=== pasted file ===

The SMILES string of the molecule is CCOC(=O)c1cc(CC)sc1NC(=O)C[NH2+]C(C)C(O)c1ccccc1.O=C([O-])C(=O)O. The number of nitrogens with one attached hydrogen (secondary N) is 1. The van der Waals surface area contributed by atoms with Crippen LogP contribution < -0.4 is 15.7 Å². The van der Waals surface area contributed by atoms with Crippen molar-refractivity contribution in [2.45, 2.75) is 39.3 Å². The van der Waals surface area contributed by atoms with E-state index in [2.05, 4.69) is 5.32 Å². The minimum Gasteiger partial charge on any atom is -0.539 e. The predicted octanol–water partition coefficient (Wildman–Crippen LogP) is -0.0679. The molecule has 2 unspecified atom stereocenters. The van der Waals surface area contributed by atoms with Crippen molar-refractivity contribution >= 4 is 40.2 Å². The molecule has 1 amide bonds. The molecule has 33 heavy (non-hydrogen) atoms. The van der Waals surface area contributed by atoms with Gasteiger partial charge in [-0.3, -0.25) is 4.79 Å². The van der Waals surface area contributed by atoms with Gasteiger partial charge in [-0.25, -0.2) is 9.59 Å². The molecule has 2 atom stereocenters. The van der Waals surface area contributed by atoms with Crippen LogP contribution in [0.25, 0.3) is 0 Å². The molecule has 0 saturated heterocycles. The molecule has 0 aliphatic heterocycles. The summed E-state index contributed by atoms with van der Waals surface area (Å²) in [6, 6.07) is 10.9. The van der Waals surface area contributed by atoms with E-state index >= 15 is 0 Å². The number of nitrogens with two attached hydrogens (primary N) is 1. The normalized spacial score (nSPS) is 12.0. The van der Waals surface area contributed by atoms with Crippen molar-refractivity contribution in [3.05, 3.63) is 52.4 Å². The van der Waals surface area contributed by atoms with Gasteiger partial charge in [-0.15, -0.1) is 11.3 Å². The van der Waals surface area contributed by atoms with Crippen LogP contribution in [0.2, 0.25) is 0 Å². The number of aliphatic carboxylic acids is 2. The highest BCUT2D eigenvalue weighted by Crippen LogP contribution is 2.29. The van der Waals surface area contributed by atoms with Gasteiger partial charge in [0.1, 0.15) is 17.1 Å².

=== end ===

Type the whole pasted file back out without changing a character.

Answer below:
The SMILES string of the molecule is CCOC(=O)c1cc(CC)sc1NC(=O)C[NH2+]C(C)C(O)c1ccccc1.O=C([O-])C(=O)O. The number of nitrogens with one attached hydrogen (secondary N) is 1. The van der Waals surface area contributed by atoms with Crippen LogP contribution < -0.4 is 15.7 Å². The van der Waals surface area contributed by atoms with Crippen molar-refractivity contribution in [2.45, 2.75) is 39.3 Å². The van der Waals surface area contributed by atoms with E-state index in [2.05, 4.69) is 5.32 Å². The minimum Gasteiger partial charge on any atom is -0.539 e. The predicted octanol–water partition coefficient (Wildman–Crippen LogP) is -0.0679. The molecule has 2 unspecified atom stereocenters. The van der Waals surface area contributed by atoms with Crippen molar-refractivity contribution >= 4 is 40.2 Å². The molecule has 1 amide bonds. The molecule has 33 heavy (non-hydrogen) atoms. The van der Waals surface area contributed by atoms with Gasteiger partial charge in [-0.3, -0.25) is 4.79 Å². The van der Waals surface area contributed by atoms with Gasteiger partial charge in [-0.25, -0.2) is 9.59 Å². The molecule has 2 atom stereocenters. The van der Waals surface area contributed by atoms with Crippen LogP contribution in [0.25, 0.3) is 0 Å². The molecule has 0 saturated heterocycles. The molecule has 0 aliphatic heterocycles. The summed E-state index contributed by atoms with van der Waals surface area (Å²) in [6, 6.07) is 10.9. The van der Waals surface area contributed by atoms with E-state index >= 15 is 0 Å². The number of nitrogens with two attached hydrogens (primary N) is 1. The normalized spacial score (nSPS) is 12.0. The van der Waals surface area contributed by atoms with Crippen molar-refractivity contribution in [3.05, 3.63) is 52.4 Å². The van der Waals surface area contributed by atoms with Gasteiger partial charge in [-0.15, -0.1) is 11.3 Å². The van der Waals surface area contributed by atoms with Crippen LogP contribution in [0.2, 0.25) is 0 Å². The number of aliphatic carboxylic acids is 2. The highest BCUT2D eigenvalue weighted by Crippen LogP contribution is 2.29. The van der Waals surface area contributed by atoms with Gasteiger partial charge in [0.1, 0.15) is 17.1 Å².